Guest Post by Tara Guha – author of ‘Untouchable Things’

Tara Guha’s debut novel ‘Untouchable Things’ was published in e-book and paperback by Legend Press on 1 September 2015.

Tara and Legend have kindly sent me a copy to review which I am looking forward to reading but in the meantime, I’m delighted to welcome Tara to the blog with a guest post.

Double exposure


I’ll let you into a secret. When I was announced as winner of the Luke Bitmead Bursary last year, amidst the disbelief and the excitement and the pure joy was another little voice, barely audible at the time but gaining in volume as the days went by. That voice had one mantra, repeated over and over again in the distant and then not-so-distant corners of my head.

“Oh shit,” said the voice.

You see, winning the bursary meant my novel Untouchable Things, nine years in the writing, was going to be published. And despite all my feverish attempts to achieve that result, there had also been a safety in the rejections, a reassurance that no-one else was going to be exposed to the far-flung and (let’s face it) seriously dark recesses of my imagination. Each rejection meant that I could put off the moment when a friend would have to look me in the eye after reading one of my more eye-watering sex scenes the night before. Or when my mum and my brother and my dad, my dad!, would come face to face with a distinctly less familial and familiar side of me.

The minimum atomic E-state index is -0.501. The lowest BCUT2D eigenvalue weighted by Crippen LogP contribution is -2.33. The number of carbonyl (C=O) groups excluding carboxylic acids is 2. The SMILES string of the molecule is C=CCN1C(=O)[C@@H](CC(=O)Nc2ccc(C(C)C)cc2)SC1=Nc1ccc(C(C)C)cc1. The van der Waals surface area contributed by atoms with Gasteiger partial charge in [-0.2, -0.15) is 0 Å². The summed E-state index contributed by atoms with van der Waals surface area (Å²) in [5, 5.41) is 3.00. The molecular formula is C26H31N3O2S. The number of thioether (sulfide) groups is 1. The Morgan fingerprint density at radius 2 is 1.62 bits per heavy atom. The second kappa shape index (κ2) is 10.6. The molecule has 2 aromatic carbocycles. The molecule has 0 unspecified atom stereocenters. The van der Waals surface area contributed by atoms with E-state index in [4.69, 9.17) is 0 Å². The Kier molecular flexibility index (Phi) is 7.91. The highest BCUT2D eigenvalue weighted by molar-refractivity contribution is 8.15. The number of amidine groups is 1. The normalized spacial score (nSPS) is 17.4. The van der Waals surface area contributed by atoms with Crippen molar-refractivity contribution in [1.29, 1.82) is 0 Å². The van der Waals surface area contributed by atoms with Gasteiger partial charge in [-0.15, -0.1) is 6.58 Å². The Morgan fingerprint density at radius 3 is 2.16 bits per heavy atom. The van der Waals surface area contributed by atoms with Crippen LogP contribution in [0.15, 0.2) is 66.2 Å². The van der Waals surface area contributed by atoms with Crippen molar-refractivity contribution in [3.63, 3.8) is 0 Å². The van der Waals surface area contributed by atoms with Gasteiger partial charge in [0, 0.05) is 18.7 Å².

Early on in the process of writing Untouchable Things I’d read some advice that made excellent sense to me: shed your inhibitions by writing as if you will never be read. Push your concept and your characters as far as they will go and, if it helps, tell yourself that you’ll publish under a pseudonym. All the days, those years, tapping away in my little writing study, I followed that advice. In fact even after nine years the only people who had read the whole manuscript were my partner and my writing buddy. Now all that was about to change.

So nine months after the Awards night I found myself in an idyllic part of France supposedly having a relaxed family holiday just before the publication of my book, but being woken in the night by waves of horror at the prospect of people reading it. Writing fiction is an incredibly exposing thing anyway: so many people read, and they will all have an opinion. What if they hate it? What if they can’t believe that I won a prize for it?

But it goes deeper than that. I’ll never forget hearing a neighbour talk about a novel that another local author had written, a novel that also doesn’t shy away from exploring a darker side of sex. “Well, we all know what she’s like now, don’t we?” I felt shocked at the time that the novel and the person were being conflated, that the novelist was assumed to have the same sexual predilections as her characters. If a novelist writes about an astronaut or a farmer, we wouldn’t assume that she had once done either of those jobs. But when it comes to sex, the same rules don’t seem to apply. Fiction morphs into supposed autobiography. Perhaps particularly for women authors.